Spool Five

Cage and Feldman in Conversation

Author: Eoin Carney Published: Mar, 2021

The 4 hour conversation, taken from youtube: Cage & Feldman (.opus)

I originally wanted to upload this here so that I could talk about some of the topics that Cage and Feldman discuss. I realise now that that would be a futile task. This isn’t a conversation that can be ‘summarised’ or ‘talked about’ very effectively.

I used to listen to this when going to sleep. It was uploaded to Youtube (that particular version has since been taken down), so I would just skip to random points and let it play. It is that kind of conversation (or series of conversations). You can just listen in at any point and things will make sense. It’s like an endless conversation, the best kind. Well, in a way, all dialogues are endless/remain ‘unfinished’. This one just leans into that even further.

The philosopher Hans Geog Gadamer once wrote about a common phrase regarding conversations. We sometimes say ‘we conduct a conversation’. But, Gadamer argues, the more genuine a conversations is, the more it ‘conducts us’. Once an idea or subject matter begins to take shape between two partners in dialogue, it starts to take on a life of its own. Soon, we find ourselves saying things we’ve never even thought before, new ideas are conjured before our minds as if by magic. We are caught, to use Gadamer’s sense of the term, in the ‘play’ of language.

Just as any kind of game can compel you to act or express yourself in new, unforeseen ways, a genuine dialogue can do the same. In play, it’s as if we become ‘someone else’, someone a bit separate from who we usually are. We may become more aggressive, more affectionate, more shrewd; some other part of our self is unlocked, but only for the duration of the game. The ‘play’, where we ‘loose ourselves’ is, paradoxically, the only time we are most like ourselves, according to Gadamer at least. This is because the ‘self’ is something that is, in its essence, dynamic, creative, playful, and, most importantly, only really  when it is confronted by another self, a partner, be it in conversation, in play, in love, etc.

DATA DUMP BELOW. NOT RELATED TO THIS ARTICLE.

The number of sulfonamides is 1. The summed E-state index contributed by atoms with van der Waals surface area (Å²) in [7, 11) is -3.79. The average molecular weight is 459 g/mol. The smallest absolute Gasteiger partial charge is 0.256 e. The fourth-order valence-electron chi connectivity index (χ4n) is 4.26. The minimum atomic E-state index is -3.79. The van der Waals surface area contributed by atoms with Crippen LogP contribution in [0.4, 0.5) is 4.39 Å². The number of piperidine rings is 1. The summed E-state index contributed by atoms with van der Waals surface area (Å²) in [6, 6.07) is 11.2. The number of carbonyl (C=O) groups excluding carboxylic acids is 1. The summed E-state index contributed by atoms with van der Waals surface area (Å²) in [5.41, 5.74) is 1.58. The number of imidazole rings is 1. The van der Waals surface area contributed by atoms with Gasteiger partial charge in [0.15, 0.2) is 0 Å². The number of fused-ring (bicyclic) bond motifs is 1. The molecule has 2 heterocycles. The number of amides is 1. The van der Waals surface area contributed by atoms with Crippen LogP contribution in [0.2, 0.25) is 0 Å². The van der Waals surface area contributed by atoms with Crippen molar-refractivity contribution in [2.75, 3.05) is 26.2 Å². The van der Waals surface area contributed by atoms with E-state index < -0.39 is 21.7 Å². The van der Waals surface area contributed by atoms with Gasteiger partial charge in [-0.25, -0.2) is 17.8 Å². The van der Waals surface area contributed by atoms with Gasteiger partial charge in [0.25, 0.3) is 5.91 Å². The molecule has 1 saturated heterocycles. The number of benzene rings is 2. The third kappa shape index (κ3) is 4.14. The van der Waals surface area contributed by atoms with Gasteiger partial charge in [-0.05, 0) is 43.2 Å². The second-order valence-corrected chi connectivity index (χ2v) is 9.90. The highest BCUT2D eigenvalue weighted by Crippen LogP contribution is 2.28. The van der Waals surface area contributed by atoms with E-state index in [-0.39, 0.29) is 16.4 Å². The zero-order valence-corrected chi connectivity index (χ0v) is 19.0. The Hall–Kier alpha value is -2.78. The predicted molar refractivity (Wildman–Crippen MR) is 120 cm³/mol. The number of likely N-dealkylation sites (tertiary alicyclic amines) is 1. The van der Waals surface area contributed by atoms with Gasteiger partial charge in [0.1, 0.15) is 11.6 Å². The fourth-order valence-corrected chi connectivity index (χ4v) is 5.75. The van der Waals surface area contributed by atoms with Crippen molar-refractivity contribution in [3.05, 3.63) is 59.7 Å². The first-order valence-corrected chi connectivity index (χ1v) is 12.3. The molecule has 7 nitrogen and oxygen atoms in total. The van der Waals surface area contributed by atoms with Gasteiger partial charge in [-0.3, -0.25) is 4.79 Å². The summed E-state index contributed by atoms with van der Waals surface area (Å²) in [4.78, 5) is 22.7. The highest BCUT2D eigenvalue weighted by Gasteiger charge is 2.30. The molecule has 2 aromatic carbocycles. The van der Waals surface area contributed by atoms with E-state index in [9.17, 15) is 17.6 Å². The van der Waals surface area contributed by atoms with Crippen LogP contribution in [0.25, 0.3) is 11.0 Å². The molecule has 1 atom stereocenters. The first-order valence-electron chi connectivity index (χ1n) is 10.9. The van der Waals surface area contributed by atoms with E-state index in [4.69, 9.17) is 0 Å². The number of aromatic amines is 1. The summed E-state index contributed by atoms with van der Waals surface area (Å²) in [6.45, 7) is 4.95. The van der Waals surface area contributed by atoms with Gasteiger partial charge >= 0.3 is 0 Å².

The conversations on tape here exemplify this kind of play and self-discovery. The best conversations are open to interruptions. They are flexible enough to allow tangents, changes of venue, unanticipated ideas, even changes in context. We not only find these conversational virtues at work in these recordings, but they are also reflected in the work of the artists themselves.

For example, and maybe most famously, the dialogue opens with a discussion of the “intrusions/interruptions of culture”. Morton Feldman had recently visited a beach, and was plagued by the racket of multiple transistor radios. This, of course, is a universal experience that occurs to any person who is part of a culture. Culture evolves, changes, and does so with plenty of noise. Today, people using Gemini might feel similarly ‘intruded upon’ by the harsh ‘noise’ of the modern web - the trackers, the adds, the scripts, the styling. This is especially the case if all you want to do is simply read some text. Feldman, too, just wanted a peaceful walk on the beach.

Cage, however, counters with an alternative perspective. What if we, the ‘irritated’, ‘intruded-upon’ ones, are the actual intrusion (both in a positive and negative sense). He references Satie, who said that he wanted to write music “which would not interrupt the sounds of the environment”. Our desires (to go for a quiet walk, to simply read some text) are internal, our /reality/ is the environment we exist in (even if it is an environment populated by transistor radios and tracker bots).

Cage’s response to the dilemma was to try to find the intrusions ‘interesting’. And by doing so, he created art (his piece “imaginary landscape No.4 for 12 radios”)